Immersive video installation. Edition 2
Computer-controlled one-channel video, stereo sound, chair, semi-transparent mirror and projection surface, surrounding space.
Duration 9 minutes, 2005.
Collection of Saastamoinen Foundation
A semitransparent mirror is located between a chair and a video projection wall. The video shows the same chair (opposite), with the same surrounding space. The spectator sits down on the chair and notices, while seated, that the reflection of his chair and its surroundings overlap and match perfectly with the video image. The impression is simultaneously two- and three-dimensional, and the sensation of space becomes strange, confused and delusive.
After a short while the spectator hears steps. A man appears in the video and sits down on the chair, “opposite” the spectator. The man’s figure, his body, his hands, his face, merges perfectly with the spectator’s reflection. The features of this new hybrid figure are bewildering – the spectator recognizes in them partly him/herself and partly a stranger. Identities melt when identification is hampered.
The sitting figure in the video starts to talk. The monologue depicts a person who is mentally completely absent: the narrator examines their relationship, unavoidable distance, and portrays his wonder of confronting (or the impossibility of confronting) this person. Through the narrative, the identities of both the narrator and the person he is referring to become questionable. It is a strong and psychologically thorough-going story, where internality and externality become intertwined. Towards its thickening end, the 9-minute monologue winds back to the words in the beginning of the story: “...I was there, not in order to see him, but so that he wouldn’t see himself, so that it would be me he saw in the mirror, someone other than him – another, a stranger, nearby, gone, the shadow of the other shore, no one…” In some parts the story points at the spectator, but the ultimate question – whose story is this? – is intentionally left open. On one hand, it could be the spectator, and on the other, it could be the narrator himself, or somebody else.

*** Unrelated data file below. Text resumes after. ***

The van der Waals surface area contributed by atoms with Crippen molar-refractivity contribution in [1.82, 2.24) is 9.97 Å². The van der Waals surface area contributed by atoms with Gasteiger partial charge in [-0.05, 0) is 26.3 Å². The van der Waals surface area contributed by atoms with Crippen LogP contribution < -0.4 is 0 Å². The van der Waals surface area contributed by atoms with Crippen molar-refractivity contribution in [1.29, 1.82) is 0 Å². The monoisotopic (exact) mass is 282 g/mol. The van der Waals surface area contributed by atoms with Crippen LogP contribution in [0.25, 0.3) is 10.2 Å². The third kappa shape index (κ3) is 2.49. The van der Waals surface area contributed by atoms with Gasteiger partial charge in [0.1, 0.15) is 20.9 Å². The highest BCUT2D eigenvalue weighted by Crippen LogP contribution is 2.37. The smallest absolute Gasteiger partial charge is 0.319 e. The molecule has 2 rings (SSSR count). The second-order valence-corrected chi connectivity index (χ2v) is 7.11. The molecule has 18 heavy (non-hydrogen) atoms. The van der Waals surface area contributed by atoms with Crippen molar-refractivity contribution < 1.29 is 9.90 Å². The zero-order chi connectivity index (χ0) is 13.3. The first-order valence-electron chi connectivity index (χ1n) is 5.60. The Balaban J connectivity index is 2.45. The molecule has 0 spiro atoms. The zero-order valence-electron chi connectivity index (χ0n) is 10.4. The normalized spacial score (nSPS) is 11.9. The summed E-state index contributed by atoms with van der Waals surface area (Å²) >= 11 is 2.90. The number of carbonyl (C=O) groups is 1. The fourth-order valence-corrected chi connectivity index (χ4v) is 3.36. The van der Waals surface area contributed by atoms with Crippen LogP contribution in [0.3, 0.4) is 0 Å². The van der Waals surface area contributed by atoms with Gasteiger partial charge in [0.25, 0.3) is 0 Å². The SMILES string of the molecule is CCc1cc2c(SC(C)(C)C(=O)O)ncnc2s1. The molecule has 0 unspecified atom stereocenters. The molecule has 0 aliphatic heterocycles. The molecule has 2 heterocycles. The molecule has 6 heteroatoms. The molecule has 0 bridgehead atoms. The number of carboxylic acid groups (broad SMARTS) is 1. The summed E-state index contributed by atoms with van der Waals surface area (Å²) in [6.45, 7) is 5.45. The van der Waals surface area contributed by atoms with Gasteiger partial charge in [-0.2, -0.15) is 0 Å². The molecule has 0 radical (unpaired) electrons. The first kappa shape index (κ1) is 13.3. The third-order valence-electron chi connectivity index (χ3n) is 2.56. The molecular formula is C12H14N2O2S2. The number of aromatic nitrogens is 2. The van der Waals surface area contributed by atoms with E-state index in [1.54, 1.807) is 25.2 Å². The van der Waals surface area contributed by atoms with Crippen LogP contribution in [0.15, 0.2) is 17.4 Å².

Only one spectator can view the work at a time. The narrated text is composed of quotations from Maurice Blanchot’s book The Last Man.